The EA-6B Prowler has officially been retired from service by the Marine Corps, the last operator of the type. The end of the Prowler also marks the end of an incredibly successful legacy for Grumman’s A-6 Intruder family of aircraft that reaches back six decades.
Marine Tactical Electronic Warfare Squadron 2 (VMAQ-2) was the last to fly the Prowler in combat, supporting troops who were taking on Islamic State group terrorists in the Middle East late last year.
The EA-6B was born out of military requirements during the Vietnam War.
It entered service in 1971 and 170 aircraft were built before the production was terminated in 1991.
For more than four decades, the Prowler has been “at the forefront of military electronic warfare allowing high-profile air combat missions.”
The squadron completed its last deployment in support of Operation Resolute Support and Freedom’s Sentinel in Afghanistan as well as Operation Inherent Resolve in Iraq and Syria in October 2018.
During the last deployment the aircraft have supported ground-attack strikes by disrupting enemy electromagnetic activity and, as a secondary mission, they have flown to collect tactical electronic intelligence within a combat zone. Despite their age, the EA-6Bs have been among the most important assets in the air war against Daesh: they eavesdropped “enemy” radio signals and jammed those frequencies in order to prevent terrorists from talking one another on the radio or cell phone or use portable transmitters to trigger IEDs (Improvised Explosive Devices).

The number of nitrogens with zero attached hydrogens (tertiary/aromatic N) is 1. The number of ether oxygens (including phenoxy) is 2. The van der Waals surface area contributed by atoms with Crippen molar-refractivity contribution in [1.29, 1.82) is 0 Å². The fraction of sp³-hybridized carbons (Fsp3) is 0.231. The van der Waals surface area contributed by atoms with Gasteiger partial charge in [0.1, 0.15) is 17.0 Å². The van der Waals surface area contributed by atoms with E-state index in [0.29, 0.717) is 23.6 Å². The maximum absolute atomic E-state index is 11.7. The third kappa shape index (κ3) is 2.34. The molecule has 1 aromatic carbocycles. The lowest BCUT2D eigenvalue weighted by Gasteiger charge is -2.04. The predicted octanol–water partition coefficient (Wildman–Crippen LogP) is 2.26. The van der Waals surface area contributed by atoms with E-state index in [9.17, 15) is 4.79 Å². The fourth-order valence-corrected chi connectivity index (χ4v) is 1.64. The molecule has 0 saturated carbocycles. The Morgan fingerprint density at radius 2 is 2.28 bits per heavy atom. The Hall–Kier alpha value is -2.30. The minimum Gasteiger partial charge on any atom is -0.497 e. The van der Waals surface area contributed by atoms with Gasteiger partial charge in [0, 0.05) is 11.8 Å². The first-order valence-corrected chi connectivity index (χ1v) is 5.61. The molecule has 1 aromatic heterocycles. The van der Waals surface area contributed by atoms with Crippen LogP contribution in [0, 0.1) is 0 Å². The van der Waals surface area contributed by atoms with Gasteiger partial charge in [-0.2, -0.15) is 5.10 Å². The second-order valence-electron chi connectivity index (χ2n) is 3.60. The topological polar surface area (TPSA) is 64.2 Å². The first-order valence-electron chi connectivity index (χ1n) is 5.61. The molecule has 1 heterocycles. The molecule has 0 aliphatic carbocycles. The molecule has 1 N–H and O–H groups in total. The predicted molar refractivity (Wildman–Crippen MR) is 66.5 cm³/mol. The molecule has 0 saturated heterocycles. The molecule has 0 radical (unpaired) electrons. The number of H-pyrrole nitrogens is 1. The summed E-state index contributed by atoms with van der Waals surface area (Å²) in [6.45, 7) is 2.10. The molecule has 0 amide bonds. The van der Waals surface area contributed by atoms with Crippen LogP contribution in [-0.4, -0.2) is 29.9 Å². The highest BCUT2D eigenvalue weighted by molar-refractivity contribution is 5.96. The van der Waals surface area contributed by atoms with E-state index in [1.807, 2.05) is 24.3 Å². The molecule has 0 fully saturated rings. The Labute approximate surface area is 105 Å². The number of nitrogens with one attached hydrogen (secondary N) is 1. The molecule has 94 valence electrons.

EA-6B deployed more than 70 times to support every major combat operation, including those in Libya, Iraq, Afghanistan, Syria, and Serbia.
Impressive facts about the EA-6B Prowler
- It fought everyone from Ho Chi Minh to ISIS: First introduced to Southeast Asia in 1972, the Prowler has been there with the Air Force, Navy, and Marine Corps through thick and thin, deploying more than 70 times and flying more than 260,000 hours.
- Its victories were flawless: Not one Prowler has ever been lost to enemy action. Many have tried; North Vietnam, Libya, Iraq (a few times!), Iran, the Taliban, Panama, no one has been able to take down any of the 170 Prowlers built to defend America. Unfortunately, 50 of those were lost due to accidents and mishaps.
- Its job was to jam enemy radar: But what to do when there’s no enemy radar to jam? It still blocks radio signals and weapon targeting systems. The Prowler was a perfect addition to the Global War on Terror, as it also could block cell signals and garage door openers, keeping troops on the ground safe from many remotely-triggered improvised explosive devices.
- It’s the longest serving tactical jet: The service life of the Prowler beats that of even the F-16, making it the longest-serving tactical fighter jet in the history of the US military. For now.